Drag line

Can someone briefly explain what the drag line is, I am a bit confused about what it exactly is. Thanks

Wood this be an example?

That is definitely an example. Although I am not sure I have seen one quite like that. Normally, for a righty, it would start off someplace between straight toward the plate to 45 degrees off toward 3rd base. Very strange (to me) to see this one kicking off toward first.

Ah I see so for a lefty it should be toward 1st base… What do you mean by 45 degrees of 3b? BTW this is Huston Street who has amazing accuracy.

From what I have read, mostly here, the optimum line is a straight line from the rubber directly toward the plate, and about 2 feet long. From the clips I have seen, the actual drag line sometimes starts off not directly toward the plate, but on a line halfway between home and third base (that would be about 45 degrees). I am not sure this would be desired, but I have seen some that start in that direction.

If the drag line shown in the picture is Huston Street, we just may give that a try! :slight_smile:

So basically how would dragging your back leg give you power is it for stability? Also I noticed also players like Randy Johnson kind do not drag totally straight but at a 45 degree angle (you were right) but some like Clay Bucholz do not even drag there foot.

A good drag line is usually a good indication of strong hip rotation, essential to velocity. A pitcher with poor hip rotation will often push his foot up in the air, essentially pushing through his hip rotation.

I read something recently where Pedro Martinez has to change the laces in his shoes after every start because he rotates his hips so violently and flips his laces on his right shoe over on the ground so hard they wear out.

So a good drag line= good hip rotation and no drag line= bad hip rotation? Also does it have to go straight or can does it affect anything if your drag line is diagonal or crooked.

That’s a good question, I don’t know, maybe someone else knows. My gut would be that a diagonal line would indicate some misalignment in your linear momentum but that’s just a guess. May be dependant on arm slot as well, judging by Street’s in that picture.

The drag line is an indicator mechanical efficiency. The length is an indicator of momentum. The shape and direction are roughly an indicator of where energy was directed. Of course, having a drag line in the first place requires good mechanics and timing. Losing balance or posture can lift the back foot off the ground prematurely. So can opening up early. Having good posture and balance as well as good timing enables the back foot to stay down. But you also have to keep your head and shoulders stacked upright into release to keep the back foot down into release.

You should note that the drag line is a result of other elements of the delivery. You should NOT try to drag the back foot or make the drag line have a certain shape or direction. Use it as a measuring stick but make your adjustments elsewhere.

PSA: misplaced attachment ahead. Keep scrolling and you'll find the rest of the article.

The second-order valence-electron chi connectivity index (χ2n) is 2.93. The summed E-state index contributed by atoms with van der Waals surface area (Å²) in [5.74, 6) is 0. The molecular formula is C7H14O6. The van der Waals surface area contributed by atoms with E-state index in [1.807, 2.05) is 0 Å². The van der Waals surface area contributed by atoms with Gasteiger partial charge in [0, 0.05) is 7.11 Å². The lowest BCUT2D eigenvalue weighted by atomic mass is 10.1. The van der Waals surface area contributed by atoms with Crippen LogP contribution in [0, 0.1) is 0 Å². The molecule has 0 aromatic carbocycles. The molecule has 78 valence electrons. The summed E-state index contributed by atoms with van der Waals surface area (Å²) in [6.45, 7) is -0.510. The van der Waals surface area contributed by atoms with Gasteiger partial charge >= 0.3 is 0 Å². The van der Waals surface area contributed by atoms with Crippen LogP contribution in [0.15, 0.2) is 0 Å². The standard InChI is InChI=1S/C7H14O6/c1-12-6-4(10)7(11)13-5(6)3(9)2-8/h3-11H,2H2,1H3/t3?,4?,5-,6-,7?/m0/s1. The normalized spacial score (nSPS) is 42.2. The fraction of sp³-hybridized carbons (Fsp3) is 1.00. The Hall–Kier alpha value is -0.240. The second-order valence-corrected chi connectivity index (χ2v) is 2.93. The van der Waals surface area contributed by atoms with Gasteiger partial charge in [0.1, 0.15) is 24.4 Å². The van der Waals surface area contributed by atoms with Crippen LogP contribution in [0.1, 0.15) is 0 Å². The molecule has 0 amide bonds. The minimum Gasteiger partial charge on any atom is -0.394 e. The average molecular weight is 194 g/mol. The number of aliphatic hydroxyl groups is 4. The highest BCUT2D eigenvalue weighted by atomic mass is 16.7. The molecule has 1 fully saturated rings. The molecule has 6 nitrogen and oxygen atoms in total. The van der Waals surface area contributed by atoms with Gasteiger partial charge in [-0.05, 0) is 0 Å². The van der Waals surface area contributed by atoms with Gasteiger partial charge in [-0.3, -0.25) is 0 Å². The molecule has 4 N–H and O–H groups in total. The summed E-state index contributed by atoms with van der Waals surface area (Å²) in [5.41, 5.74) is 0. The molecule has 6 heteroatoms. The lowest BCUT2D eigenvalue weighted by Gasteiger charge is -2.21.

One final note, the drag line concept is an immature concept that is still being studied and understood.

[quote]
PostPosted: Mar 13, 2008 Post subject:
The drag line is an indicator mechanical efficiency. The length is an indicator of momentum. The shape and direction are roughly an indicator of where energy was directed. Of course, having a drag line in the first place requires good mechanics and timing. Losing balance or posture can lift the back foot off the ground prematurely. So can opening up early. Having good posture and balance as well as good timing enables the back foot to stay down. But you also have to keep your head and shoulders stacked upright into release to keep the back foot down into release.

You should note that the drag line is a result of other elements of the delivery. You should NOT try to drag the back foot or make the drag line have a certain shape or direction. Use it as a measuring stick but make your adjustments elsewhere.

One final note, the drag line concept is an immature concept that is still being studied and understood.[/quote]

Roger I noticed I do not have a drag line, so should I try to incorporate one or maybe as you explained it could be caused by opening up early or bad posture. And so if I can fix those they can potentially create the result (as you explained) which is the drag line?

If you don’t have a drag line, it certainly could mean you have one of those other flaws in which case it would be good to fix it - whatever it is. But keep in mind that although most of the top pitchers in the game have drag lines, not all do. For example, Curt Schilling does not have a drag line.

Probably the best thing you could do is post some video of yourself and let folks see if they can spot any problems that might be preventing a drag line. If not, then I wouldn’t worry about it. However, I’d be surprised if we can’t get you to have one.

Ok I will try to post a video but I live in Canada so i’ll have to wait 1 month or so unless I can get a video from indoors. Thanks Roger